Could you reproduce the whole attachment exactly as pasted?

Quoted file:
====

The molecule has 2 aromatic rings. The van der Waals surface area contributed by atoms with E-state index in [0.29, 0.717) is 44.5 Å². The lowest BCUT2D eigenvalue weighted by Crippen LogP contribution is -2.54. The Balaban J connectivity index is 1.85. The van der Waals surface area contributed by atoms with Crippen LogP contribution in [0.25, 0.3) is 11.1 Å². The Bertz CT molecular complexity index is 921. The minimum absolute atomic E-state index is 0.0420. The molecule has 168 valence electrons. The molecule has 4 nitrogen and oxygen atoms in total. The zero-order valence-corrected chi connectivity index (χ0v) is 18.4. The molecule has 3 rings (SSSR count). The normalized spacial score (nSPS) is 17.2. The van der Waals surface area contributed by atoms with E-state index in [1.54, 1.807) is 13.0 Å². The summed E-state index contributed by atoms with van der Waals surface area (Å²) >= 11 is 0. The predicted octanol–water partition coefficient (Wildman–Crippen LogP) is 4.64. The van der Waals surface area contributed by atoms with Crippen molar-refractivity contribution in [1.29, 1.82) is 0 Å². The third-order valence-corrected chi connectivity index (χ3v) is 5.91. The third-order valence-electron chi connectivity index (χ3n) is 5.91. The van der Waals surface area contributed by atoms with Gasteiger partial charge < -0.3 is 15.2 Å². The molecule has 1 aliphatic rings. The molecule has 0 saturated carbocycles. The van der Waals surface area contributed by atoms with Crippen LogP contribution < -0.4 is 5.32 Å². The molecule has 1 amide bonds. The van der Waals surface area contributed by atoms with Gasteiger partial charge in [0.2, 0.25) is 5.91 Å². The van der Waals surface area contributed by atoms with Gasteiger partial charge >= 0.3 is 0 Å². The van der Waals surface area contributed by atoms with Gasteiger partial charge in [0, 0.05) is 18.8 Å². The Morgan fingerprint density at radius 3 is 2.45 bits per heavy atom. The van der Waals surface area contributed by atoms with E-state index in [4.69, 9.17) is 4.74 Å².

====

The molecule has 2 aromatic rings. The van der Waals surface area contributed by atoms with E-state index in [0.29, 0.717) is 44.5 Å². The lowest BCUT2D eigenvalue weighted by Crippen LogP contribution is -2.54. The Balaban J connectivity index is 1.85. The van der Waals surface area contributed by atoms with Crippen LogP contribution in [0.25, 0.3) is 11.1 Å². The Bertz CT molecular complexity index is 921. The minimum absolute atomic E-state index is 0.0420. The molecule has 168 valence electrons. The molecule has 4 nitrogen and oxygen atoms in total. The zero-order valence-corrected chi connectivity index (χ0v) is 18.4. The molecule has 3 rings (SSSR count). The normalized spacial score (nSPS) is 17.2. The van der Waals surface area contributed by atoms with E-state index in [1.54, 1.807) is 13.0 Å². The summed E-state index contributed by atoms with van der Waals surface area (Å²) >= 11 is 0. The predicted octanol–water partition coefficient (Wildman–Crippen LogP) is 4.64. The van der Waals surface area contributed by atoms with Crippen molar-refractivity contribution in [1.29, 1.82) is 0 Å². The third-order valence-corrected chi connectivity index (χ3v) is 5.91. The third-order valence-electron chi connectivity index (χ3n) is 5.91. The van der Waals surface area contributed by atoms with Gasteiger partial charge < -0.3 is 15.2 Å². The molecule has 1 aliphatic rings. The molecule has 0 saturated carbocycles. The van der Waals surface area contributed by atoms with Crippen LogP contribution < -0.4 is 5.32 Å². The molecule has 1 amide bonds. The van der Waals surface area contributed by atoms with Gasteiger partial charge in [0.2, 0.25) is 5.91 Å². The van der Waals surface area contributed by atoms with Gasteiger partial charge >= 0.3 is 0 Å². The van der Waals surface area contributed by atoms with Gasteiger partial charge in [0, 0.05) is 18.8 Å². The Morgan fingerprint density at radius 3 is 2.45 bits per heavy atom. The van der Waals surface area contributed by atoms with E-state index in [4.69, 9.17) is 4.74 Å².